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-Althea Randolph

(1871-1957)

Biography:

Althea Randolph was born Althea Randolph Bedle in Freehold, New Jersey on 17 April 1871. Her parents were both individuals of some distinction. Her father, Joseph Dorsett Bedle (1831-1894), was a supreme court justice in New Jersey and followed that up with Governor of New Jersey from 1875-1878. After that, he was offered an ambassadorship by President Grover Cleveland, but he declined and resumed his law practice.

Her mother, Althea Fitz Randolph (1842-1926), was from a distinguished New England family with an impressive lineage. She was vice president of the Daughters of the Revolution from 1902-1908. A love of poetry was something she shared with her daughter, and she also wrote poems herself.

Not much can be found about Althea's childhood in New Jersey, but she did grow up with three older siblings and two younger. In 1891, at the age of 20, Althea married Adolph Rusch (1862-1936) who was a silk exporter (Abbeg & Rusch Co.). Adolph had been born in Switzerland and emigrated to the United States at the age of 22. They lived in New York City for most of their marriage. The Rusches had one daughter, named Althea Cecile Rusch but, sadly, she died at the age of 7 years. Their son Adolph Jr., born in 1892 lived until 1975, but the loss of their little girl must have been heartbreaking for the family. 

Althea's poems were published in Women's Magazine and Ladies' Home Journal. She was apparently a very good artist, and enjoyed drawing in addition to her literary pursuits. Her book of poetry for children, A Shower of Verses, was published by H.W. Gray company, which oddly was a publisher of religious music, such as hymnals, under the name of Althea Randolph in 1914 when Althea was 43 years of age. She died 1 December 1957, back in her home state of New Jersey, at the age of 86.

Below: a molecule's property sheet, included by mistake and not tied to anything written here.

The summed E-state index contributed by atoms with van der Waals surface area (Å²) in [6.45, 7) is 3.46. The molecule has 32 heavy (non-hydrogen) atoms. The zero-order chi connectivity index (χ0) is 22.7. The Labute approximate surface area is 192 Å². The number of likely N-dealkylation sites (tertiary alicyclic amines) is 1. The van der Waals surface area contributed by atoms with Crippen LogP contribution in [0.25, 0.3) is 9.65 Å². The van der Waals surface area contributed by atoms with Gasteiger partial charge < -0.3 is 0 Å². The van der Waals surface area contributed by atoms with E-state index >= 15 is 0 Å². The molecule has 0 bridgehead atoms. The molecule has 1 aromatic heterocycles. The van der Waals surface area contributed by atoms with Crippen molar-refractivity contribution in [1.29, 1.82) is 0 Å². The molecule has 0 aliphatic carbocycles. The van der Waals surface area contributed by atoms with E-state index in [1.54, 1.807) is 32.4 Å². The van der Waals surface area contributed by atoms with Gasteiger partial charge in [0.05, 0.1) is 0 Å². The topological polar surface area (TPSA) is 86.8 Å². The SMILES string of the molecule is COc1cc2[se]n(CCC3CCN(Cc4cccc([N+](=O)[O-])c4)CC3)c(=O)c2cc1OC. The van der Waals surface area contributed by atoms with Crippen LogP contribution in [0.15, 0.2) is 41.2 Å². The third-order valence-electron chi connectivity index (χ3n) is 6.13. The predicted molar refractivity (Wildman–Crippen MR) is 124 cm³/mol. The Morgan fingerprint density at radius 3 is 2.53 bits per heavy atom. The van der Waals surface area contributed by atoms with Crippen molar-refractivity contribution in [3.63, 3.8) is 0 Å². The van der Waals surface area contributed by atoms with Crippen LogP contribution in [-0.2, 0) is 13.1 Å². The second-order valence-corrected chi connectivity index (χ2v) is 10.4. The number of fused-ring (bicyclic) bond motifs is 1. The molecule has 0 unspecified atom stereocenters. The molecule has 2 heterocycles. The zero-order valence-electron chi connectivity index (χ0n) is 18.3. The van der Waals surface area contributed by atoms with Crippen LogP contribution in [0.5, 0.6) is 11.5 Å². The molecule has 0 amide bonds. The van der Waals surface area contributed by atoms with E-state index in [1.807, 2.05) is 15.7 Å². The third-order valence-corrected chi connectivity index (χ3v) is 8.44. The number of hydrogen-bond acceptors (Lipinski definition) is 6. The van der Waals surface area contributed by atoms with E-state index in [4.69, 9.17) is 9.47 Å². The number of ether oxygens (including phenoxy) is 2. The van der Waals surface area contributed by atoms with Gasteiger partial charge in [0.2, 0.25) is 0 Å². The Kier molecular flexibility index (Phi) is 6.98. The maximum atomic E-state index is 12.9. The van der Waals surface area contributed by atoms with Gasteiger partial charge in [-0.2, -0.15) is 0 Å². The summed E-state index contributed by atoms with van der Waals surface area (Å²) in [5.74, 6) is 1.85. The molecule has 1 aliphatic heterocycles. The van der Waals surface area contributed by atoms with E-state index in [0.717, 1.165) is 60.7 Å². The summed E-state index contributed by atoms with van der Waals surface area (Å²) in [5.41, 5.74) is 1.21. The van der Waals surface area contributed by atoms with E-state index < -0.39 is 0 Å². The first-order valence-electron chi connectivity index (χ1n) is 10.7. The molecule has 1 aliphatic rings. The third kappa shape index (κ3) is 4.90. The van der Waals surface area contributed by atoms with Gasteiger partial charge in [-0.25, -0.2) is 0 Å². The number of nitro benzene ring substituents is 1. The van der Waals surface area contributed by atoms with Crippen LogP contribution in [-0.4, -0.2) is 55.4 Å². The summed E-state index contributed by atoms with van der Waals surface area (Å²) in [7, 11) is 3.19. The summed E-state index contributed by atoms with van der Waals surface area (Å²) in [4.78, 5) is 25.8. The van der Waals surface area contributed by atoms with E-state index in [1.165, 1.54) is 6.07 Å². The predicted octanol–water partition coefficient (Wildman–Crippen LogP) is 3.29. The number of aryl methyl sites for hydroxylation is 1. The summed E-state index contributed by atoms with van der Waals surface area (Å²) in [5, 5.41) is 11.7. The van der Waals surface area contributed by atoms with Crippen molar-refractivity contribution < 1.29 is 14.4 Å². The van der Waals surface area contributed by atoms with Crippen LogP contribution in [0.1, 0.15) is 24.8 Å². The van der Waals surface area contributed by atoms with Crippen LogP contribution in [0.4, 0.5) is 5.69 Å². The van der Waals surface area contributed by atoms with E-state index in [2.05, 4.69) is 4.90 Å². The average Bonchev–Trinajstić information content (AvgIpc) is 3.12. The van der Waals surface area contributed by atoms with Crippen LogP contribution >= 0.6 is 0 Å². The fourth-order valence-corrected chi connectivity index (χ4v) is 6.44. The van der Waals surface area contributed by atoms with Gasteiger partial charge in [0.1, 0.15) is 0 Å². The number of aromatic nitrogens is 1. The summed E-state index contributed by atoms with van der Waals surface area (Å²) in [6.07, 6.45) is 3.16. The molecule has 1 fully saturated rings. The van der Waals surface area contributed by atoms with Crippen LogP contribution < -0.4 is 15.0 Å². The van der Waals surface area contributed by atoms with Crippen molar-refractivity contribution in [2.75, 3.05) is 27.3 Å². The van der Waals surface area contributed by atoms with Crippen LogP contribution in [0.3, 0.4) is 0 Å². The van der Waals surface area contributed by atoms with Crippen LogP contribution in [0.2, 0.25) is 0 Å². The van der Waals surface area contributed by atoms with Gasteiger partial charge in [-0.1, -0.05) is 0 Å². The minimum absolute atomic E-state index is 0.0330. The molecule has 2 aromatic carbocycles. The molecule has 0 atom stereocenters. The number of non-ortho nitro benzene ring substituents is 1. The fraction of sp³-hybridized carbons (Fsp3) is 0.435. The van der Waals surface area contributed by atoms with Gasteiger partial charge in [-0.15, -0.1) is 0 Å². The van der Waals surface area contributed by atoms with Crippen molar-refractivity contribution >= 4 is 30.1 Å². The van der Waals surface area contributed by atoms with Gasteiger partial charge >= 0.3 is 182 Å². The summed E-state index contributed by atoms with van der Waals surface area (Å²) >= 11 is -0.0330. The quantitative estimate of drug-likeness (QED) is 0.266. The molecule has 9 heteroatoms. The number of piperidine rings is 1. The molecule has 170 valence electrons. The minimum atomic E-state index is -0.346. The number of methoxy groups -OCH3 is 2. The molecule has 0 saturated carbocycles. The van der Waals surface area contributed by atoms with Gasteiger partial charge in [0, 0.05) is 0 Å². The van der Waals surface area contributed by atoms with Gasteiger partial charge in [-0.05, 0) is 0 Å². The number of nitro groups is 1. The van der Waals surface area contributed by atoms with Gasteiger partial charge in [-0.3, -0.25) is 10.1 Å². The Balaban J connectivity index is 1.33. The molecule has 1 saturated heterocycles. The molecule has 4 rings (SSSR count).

A Shower of Verses 1914
by Althea Randolph


 The Wind


Oh, Wind, I'm sure you are a tease,
You whisper secrets to the trees,
And gaily send a playful breeze
To toss the ships upon the seas.

You love to kiss the children fair,
And tangle up their flowing hair;
Ah, Wind! how much you do and dare,
As you go flying through the air!


*photo courtesy of Amanda from her blog, littlelabyrinth.com
 Miss Mist


Miss Mist is quite a merry little maid,
She trips across the lawn,
And dances down the mountain side
With golden gleams of dawn.

She lightly glides through grassy glens,
And floats upon the sea;
But everything she fondly holds
She veils in mystery!

Miss Mist is quite a fickle maid,
'Tis really sad to say,
For never does she linger long,
But quickly melts away!

 The Bath


I play the bath-tub is a boat, 
And I a sailor boy,
I lift the anchor, blow a horn, 
And then I shout "Ahoy!"

I sail away across the bay,
Until I near the land,
I steer my boat upon the shore,
And leave it on the sand,

While Nursie comes and washes me,
Until I'm nice and clean;
And then I turn the water on,--
That's how I get up steam!

I start to sail away again
And turn my boat about,
But just when I am having fun,
My Nursie takes me out!

The Unreal Elf!


I thought I'd try the other night,
To catch a little Elf called Fear;
And so I walked right in the dark,
To see if he were real and near!

For just one second, I was scared,
And cried, "Go 'way, you naughty Elf!"
And then I saw there is no Fear,
'Cause no one answered but myself! 
 Crystal Dew Drop


Little crystal Dew-drop,
Sparkling like a star,
Tell me where you come from,
And what you really are.

You 'light upon my flowers,
And kiss their petals bright;
You flit about my garden,
And play all through the night.

But when I try to catch you,
Or pick you from a rose,
You fly away to nothing!--
You're a Fairy, I suppose!

 Pictures in the Sky


I like to look way up so high
To see the Pictures in the sky;
There're valleys, mountains, hills and dales,
And pretty boats with cloudy sails.

There're flowers and animals and things
Which look like birds with fleecy wings;
But while I look, I wonder why
My Picture-clouds may all blow by!

 Contented


I did not like to have red hair,
I wanted golden curls,
Like Sister Sue and Cousin Mai,
And other little girls.

And so I took my brush and paints
And mixed a yellow bright;
But when I'd painted all my hear,
I looked a dreadful fright!

My Mamma came and scolded me,
And put me into bed.
So after this I guess I'll be
Content with my hair red!

 The Sunshine


I fill with light the earth and sky,
I climb upon the mountains high,
I drive the darkness all away,
For where I live 'tis always day.

I sparkle on the waters blue,
I make the world a golden hue,
I whisper to the hills and dales,
The prettiest little fairy-tales!


The Rain


Oh, dry your eyes and do not cry,
Dear Baby Rain from out the sky,
For don't you know you've helped along
The babbling brook to sing their song?

There is no reason to be sad,
You've really made the flowers glad;
So Baby Rain just stop your fears,
And cease, on us, to drop your tears!


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